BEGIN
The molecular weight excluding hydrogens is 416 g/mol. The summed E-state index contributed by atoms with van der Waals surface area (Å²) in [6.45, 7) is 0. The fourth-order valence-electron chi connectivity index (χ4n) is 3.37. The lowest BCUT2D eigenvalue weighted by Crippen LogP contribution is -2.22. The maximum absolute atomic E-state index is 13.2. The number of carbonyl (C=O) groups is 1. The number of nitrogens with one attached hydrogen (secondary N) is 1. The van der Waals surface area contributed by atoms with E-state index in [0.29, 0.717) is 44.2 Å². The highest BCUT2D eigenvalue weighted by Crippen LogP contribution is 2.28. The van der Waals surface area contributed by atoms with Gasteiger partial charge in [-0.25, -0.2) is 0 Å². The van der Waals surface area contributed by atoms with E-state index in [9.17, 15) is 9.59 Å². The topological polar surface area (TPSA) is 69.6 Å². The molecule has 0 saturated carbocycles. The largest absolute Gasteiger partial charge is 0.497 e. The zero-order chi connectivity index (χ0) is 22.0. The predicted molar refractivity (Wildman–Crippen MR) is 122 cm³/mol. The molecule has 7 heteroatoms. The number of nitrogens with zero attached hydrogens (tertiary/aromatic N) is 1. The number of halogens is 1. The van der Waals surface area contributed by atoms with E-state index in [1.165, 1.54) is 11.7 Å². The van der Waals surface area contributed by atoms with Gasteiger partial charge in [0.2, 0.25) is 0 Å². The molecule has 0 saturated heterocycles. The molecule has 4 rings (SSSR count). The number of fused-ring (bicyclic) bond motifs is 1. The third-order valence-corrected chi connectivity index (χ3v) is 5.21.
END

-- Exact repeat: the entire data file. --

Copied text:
The molecular weight excluding hydrogens is 416 g/mol. The summed E-state index contributed by atoms with van der Waals surface area (Å²) in [6.45, 7) is 0. The fourth-order valence-electron chi connectivity index (χ4n) is 3.37. The lowest BCUT2D eigenvalue weighted by Crippen LogP contribution is -2.22. The maximum absolute atomic E-state index is 13.2. The number of carbonyl (C=O) groups is 1. The number of nitrogens with one attached hydrogen (secondary N) is 1. The van der Waals surface area contributed by atoms with E-state index in [0.29, 0.717) is 44.2 Å². The highest BCUT2D eigenvalue weighted by Crippen LogP contribution is 2.28. The van der Waals surface area contributed by atoms with Gasteiger partial charge in [-0.25, -0.2) is 0 Å². The van der Waals surface area contributed by atoms with E-state index in [9.17, 15) is 9.59 Å². The topological polar surface area (TPSA) is 69.6 Å². The molecule has 0 saturated carbocycles. The largest absolute Gasteiger partial charge is 0.497 e. The zero-order chi connectivity index (χ0) is 22.0. The predicted molar refractivity (Wildman–Crippen MR) is 122 cm³/mol. The molecule has 7 heteroatoms. The number of nitrogens with zero attached hydrogens (tertiary/aromatic N) is 1. The number of halogens is 1. The van der Waals surface area contributed by atoms with E-state index in [1.165, 1.54) is 11.7 Å². The van der Waals surface area contributed by atoms with Gasteiger partial charge in [0.2, 0.25) is 0 Å². The molecule has 0 saturated heterocycles. The molecule has 4 rings (SSSR count). The number of fused-ring (bicyclic) bond motifs is 1. The third-order valence-corrected chi connectivity index (χ3v) is 5.21.